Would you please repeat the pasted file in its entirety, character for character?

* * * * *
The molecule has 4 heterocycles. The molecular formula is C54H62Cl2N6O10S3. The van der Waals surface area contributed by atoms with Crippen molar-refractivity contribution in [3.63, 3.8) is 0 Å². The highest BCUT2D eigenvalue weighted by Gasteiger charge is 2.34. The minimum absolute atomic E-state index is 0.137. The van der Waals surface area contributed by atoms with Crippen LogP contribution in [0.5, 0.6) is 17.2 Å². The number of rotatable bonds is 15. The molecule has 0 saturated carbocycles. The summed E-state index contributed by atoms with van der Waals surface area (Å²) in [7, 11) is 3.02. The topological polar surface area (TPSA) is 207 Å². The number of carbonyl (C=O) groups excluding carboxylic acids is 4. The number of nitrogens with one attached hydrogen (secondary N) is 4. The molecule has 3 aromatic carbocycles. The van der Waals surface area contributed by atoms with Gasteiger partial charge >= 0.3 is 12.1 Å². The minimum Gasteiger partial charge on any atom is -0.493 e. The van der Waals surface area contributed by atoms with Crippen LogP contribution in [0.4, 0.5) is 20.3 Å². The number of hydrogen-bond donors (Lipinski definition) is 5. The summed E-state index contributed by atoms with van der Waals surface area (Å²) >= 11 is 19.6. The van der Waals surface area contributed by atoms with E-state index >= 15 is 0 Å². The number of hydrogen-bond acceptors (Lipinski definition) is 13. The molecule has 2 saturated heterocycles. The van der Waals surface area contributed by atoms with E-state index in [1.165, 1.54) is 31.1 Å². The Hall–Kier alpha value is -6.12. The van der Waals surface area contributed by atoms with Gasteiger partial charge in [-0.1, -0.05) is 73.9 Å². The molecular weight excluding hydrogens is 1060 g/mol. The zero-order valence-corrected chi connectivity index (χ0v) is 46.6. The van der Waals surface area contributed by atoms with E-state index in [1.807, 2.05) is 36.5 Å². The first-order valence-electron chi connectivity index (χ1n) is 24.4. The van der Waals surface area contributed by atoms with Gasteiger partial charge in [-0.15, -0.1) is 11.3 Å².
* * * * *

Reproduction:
The molecule has 4 heterocycles. The molecular formula is C54H62Cl2N6O10S3. The van der Waals surface area contributed by atoms with Crippen molar-refractivity contribution in [3.63, 3.8) is 0 Å². The highest BCUT2D eigenvalue weighted by Gasteiger charge is 2.34. The minimum absolute atomic E-state index is 0.137. The van der Waals surface area contributed by atoms with Crippen LogP contribution in [0.5, 0.6) is 17.2 Å². The number of rotatable bonds is 15. The molecule has 0 saturated carbocycles. The summed E-state index contributed by atoms with van der Waals surface area (Å²) in [7, 11) is 3.02. The topological polar surface area (TPSA) is 207 Å². The number of carbonyl (C=O) groups excluding carboxylic acids is 4. The number of nitrogens with one attached hydrogen (secondary N) is 4. The molecule has 3 aromatic carbocycles. The van der Waals surface area contributed by atoms with Gasteiger partial charge >= 0.3 is 12.1 Å². The minimum Gasteiger partial charge on any atom is -0.493 e. The van der Waals surface area contributed by atoms with Crippen LogP contribution in [0.4, 0.5) is 20.3 Å². The number of hydrogen-bond donors (Lipinski definition) is 5. The summed E-state index contributed by atoms with van der Waals surface area (Å²) >= 11 is 19.6. The van der Waals surface area contributed by atoms with E-state index >= 15 is 0 Å². The number of hydrogen-bond acceptors (Lipinski definition) is 13. The molecule has 2 saturated heterocycles. The van der Waals surface area contributed by atoms with E-state index in [1.165, 1.54) is 31.1 Å². The Hall–Kier alpha value is -6.12. The van der Waals surface area contributed by atoms with Gasteiger partial charge in [-0.1, -0.05) is 73.9 Å². The molecular weight excluding hydrogens is 1060 g/mol. The zero-order valence-corrected chi connectivity index (χ0v) is 46.6. The van der Waals surface area contributed by atoms with E-state index in [1.807, 2.05) is 36.5 Å². The first-order valence-electron chi connectivity index (χ1n) is 24.4. The van der Waals surface area contributed by atoms with Gasteiger partial charge in [-0.15, -0.1) is 11.3 Å².